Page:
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Environmental Education Grants Awarded
Release Date: 11/03/2003
Wanda Loving 202-564-7822 / email@example.com
(11/03/03) Schools, universities, state education and environmental agencies and nonprofit organizations across the country were given almost 3 million in Environmental Education Grants.
“Environmental protection begins with environmental education,” said Marianne Horinko. “Today’s award grantees will help to educate the American people about complex issues so that we can improve our air, our water and our land, and pass along a better world to our children.”
Hundreds of grant applications were evaluated and scored by EPA officials as well as by external peer reviewers. In selecting grant winners, emphasis was placed on projects that: improve teaching skills; support environmental educational reform; build state, and local capacity to create statewide environmental education programs; create partnerships between organizations that have environmental education goals; and motivate students and the public to protect the environment.
EPA headquarters in Washington, D.C., awarded 12 grants larger than $25,000 (a description of these grant winners is attached.) Each grantee matched the federal dollar amounts for these projects with at least 25 percent in local funds. An additional 150 grants for less than $25,000 each were awarded by EPA’s 10 regional offices. For more information on all the grant winners’ projects, go to: https://www.epa.gov/enviroed/grants .
Montana State University, Bozeman, Montana ($41,765)
Wildlife Education in Big Sky Program
The Wildlife Education in Big Sky (WEBS) program enhances the skills of middle and high school science teachers through a combination of field-based workshops and Internet-based courses. The curriculum provides information to teachers about climate change and its impacts on the wildlife and wildlands of the Northern Rockies. The program trains middle and high school science teachers living in Montana, Idaho and Wyoming and also trains teachers enrolled in the Masters of Science Education program at Montana State University (MSU). Key partners in this teacher-training program include: Glacier National Park; Montana Environmental Education Association; MSU Masters of Science in Science Education; National Biological Information Infrastructure; and the Burns Telecommunications Center.
University of South Carolina Research Foundation, Columbia, South Carolina ($60,690)
Under-Represented Populations Learning in Natures Kindergarten (UPLINK)
The UPLINK project improves student achievement by providing real world activities in a natural environment. This project uses a mobile classroom at the Silver Bluff Audubon Sanctuary where students can collect, analyze and summarize data that will enable them to make decisions about an environmental problem or issue. Students in grades 3 through 12 from schools in high poverty areas participate in five program visits during the year - three at the Silver Bluff Audubon Sanctuary and two visits in their own schools with the UPLINK instructor. The UPLINK project is a cooperative effort between the Natural Resources, Science, Mathematics, Engineering Education Program; the South Carolina Chapter of the National Audubon Society; and the Silver Bluff Audubon Sanctuary.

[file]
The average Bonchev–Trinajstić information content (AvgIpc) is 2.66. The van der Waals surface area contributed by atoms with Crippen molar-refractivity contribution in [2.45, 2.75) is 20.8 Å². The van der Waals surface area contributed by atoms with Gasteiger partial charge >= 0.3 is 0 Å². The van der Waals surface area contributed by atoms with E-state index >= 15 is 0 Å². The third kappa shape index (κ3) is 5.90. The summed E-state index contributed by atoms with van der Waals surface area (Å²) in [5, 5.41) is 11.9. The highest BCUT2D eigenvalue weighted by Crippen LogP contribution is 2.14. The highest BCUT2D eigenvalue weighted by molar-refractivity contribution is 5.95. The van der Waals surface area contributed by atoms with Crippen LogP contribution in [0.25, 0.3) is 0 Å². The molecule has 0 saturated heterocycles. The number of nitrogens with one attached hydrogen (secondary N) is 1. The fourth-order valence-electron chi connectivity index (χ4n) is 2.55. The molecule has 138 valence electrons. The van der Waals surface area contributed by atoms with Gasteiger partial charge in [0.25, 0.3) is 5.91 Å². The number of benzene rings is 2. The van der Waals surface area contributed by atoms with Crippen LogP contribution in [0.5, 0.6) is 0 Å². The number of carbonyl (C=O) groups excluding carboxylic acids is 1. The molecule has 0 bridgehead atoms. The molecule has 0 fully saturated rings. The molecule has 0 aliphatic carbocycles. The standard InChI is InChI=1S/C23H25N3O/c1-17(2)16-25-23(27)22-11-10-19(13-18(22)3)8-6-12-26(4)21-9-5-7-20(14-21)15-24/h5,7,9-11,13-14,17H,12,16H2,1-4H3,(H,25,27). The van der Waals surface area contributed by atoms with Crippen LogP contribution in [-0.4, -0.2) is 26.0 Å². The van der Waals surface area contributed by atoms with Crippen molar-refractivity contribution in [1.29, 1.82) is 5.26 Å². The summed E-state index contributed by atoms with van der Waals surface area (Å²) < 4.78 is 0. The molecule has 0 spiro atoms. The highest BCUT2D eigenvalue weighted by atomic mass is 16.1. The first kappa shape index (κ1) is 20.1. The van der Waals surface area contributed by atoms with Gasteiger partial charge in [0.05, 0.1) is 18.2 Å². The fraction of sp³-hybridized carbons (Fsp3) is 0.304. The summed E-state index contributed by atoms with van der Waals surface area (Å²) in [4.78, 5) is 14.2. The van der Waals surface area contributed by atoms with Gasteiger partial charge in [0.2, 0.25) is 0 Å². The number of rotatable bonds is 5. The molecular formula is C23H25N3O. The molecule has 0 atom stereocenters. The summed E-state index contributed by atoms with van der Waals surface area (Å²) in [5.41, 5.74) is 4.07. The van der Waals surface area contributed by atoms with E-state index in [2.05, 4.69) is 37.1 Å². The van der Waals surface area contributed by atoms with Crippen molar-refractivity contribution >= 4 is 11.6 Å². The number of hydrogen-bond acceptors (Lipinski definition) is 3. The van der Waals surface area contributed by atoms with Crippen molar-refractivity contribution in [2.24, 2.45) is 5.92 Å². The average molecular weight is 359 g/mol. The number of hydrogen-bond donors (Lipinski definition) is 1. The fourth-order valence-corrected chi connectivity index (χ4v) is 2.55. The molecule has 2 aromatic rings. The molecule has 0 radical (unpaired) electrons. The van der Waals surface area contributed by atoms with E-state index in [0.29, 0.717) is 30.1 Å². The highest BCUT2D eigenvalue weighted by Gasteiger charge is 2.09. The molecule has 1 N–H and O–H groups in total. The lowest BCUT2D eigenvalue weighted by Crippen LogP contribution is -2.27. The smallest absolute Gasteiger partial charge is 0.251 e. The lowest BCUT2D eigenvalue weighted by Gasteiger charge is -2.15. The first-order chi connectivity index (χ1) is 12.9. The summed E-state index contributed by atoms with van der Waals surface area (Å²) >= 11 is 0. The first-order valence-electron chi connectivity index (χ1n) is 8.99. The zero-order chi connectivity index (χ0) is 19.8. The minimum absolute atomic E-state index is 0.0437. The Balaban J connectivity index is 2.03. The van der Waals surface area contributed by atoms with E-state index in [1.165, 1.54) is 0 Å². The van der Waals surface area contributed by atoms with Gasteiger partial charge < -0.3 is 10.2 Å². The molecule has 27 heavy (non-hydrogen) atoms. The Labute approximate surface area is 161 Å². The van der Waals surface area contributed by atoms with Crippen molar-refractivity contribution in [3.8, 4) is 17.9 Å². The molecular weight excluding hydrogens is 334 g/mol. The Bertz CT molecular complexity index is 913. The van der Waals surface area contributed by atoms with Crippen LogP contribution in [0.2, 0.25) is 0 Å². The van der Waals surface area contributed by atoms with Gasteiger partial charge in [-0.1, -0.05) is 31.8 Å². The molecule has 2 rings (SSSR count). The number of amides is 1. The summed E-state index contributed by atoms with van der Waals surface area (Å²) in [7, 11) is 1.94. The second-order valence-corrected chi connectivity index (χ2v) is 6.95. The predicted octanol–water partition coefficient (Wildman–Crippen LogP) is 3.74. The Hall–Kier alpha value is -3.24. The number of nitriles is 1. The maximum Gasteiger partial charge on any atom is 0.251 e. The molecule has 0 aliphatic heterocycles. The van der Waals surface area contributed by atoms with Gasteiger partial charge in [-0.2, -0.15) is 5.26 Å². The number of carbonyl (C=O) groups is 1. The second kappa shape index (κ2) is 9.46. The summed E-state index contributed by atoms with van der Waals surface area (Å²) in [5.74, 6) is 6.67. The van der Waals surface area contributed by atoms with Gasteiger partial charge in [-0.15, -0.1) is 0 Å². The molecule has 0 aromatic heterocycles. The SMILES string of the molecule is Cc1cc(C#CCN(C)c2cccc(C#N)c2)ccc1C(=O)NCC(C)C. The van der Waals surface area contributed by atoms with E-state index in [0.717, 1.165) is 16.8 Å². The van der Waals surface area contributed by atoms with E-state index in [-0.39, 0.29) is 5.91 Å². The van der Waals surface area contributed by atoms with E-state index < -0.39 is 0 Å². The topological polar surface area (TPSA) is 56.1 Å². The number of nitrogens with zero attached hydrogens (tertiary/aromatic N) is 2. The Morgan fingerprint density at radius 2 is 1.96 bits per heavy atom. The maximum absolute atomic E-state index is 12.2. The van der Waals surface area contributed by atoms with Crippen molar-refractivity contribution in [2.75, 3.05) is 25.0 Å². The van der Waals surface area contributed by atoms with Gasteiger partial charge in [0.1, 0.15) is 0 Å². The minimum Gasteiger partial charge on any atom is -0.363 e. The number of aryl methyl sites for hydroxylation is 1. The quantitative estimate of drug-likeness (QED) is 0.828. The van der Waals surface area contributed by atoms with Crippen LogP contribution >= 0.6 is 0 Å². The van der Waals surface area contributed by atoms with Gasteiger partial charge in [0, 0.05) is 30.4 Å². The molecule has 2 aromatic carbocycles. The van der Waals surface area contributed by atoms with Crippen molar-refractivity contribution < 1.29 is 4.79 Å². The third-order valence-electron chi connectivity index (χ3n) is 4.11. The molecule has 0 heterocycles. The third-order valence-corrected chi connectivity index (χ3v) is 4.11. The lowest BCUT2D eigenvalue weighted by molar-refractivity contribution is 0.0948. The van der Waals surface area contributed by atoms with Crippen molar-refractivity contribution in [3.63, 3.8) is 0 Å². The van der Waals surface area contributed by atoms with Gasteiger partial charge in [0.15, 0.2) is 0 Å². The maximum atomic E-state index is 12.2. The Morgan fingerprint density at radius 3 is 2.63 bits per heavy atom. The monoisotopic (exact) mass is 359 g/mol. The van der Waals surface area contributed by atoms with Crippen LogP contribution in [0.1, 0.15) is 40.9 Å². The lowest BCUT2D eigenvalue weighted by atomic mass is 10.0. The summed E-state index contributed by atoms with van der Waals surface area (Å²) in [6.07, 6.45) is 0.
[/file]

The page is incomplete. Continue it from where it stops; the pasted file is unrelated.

Lynchburg College, Lynchburg, Virginia ($74,960)
Central Virginia's Meaningful Watershed Educational Experience
The project sends students and teachers from 26 elementary schools on a “watershed experience” field trip to Lynchburg College’s Claytor Nature Study Center. The two-year project provides hands-on environmental education lessons about watershed ecology; the impacts of human behavior on water resources; and improves students’ standards-based academic achievement in the sciences. Teachers also will attend summer teacher-training workshops to implement environmental education themes when teaching science and natural resources. Community volunteers also are involved as field instructors. Lynchburg College is the primary sponsor in partnership with Lynchburg City Public Schools and Bedford County Public Schools.
Riveredge Nature Center Inc., Newburg, Wisconsin ($64,937)
Center for Regenerative Learning: A Regional Environmental Education Training Program
This project offers training programs to volunteer and limited-term environmental educators in southeastern Wisconsin by a three-month internship, a 24-month mentoring program, and an ongoing set of locally-based continuing education courses. Using guidelines developed by the North American Association for Environmental Education, this program teaches decision-making skills and professional development opportunities to promote responsible environmental actions. Partners for this project include: The Urban Ecology Center; the University of Wisconsin-Milwaukee Field Station; Lac Lawrann Conservancy; and Pier Wisconsin.
Kansas Association for Conservation and Environmental Education, Manhattan, Kansas ($68,914)
Four State Cross-Training for Environmental Education
This project provides an opportunity for board members of the state environmental education organizations in Kansas, Nebraska, Missouri and Iowa to share collective knowledge and expertise through a board-to-board cross training. An additional planning initiative will include environmental education action plans for each state in EPA Region 7. The partners in this project are: Missouri Environmental Education Association; Nebraska Alliance for Conservation; and Environmental Education, and Iowa Conservation Education Council.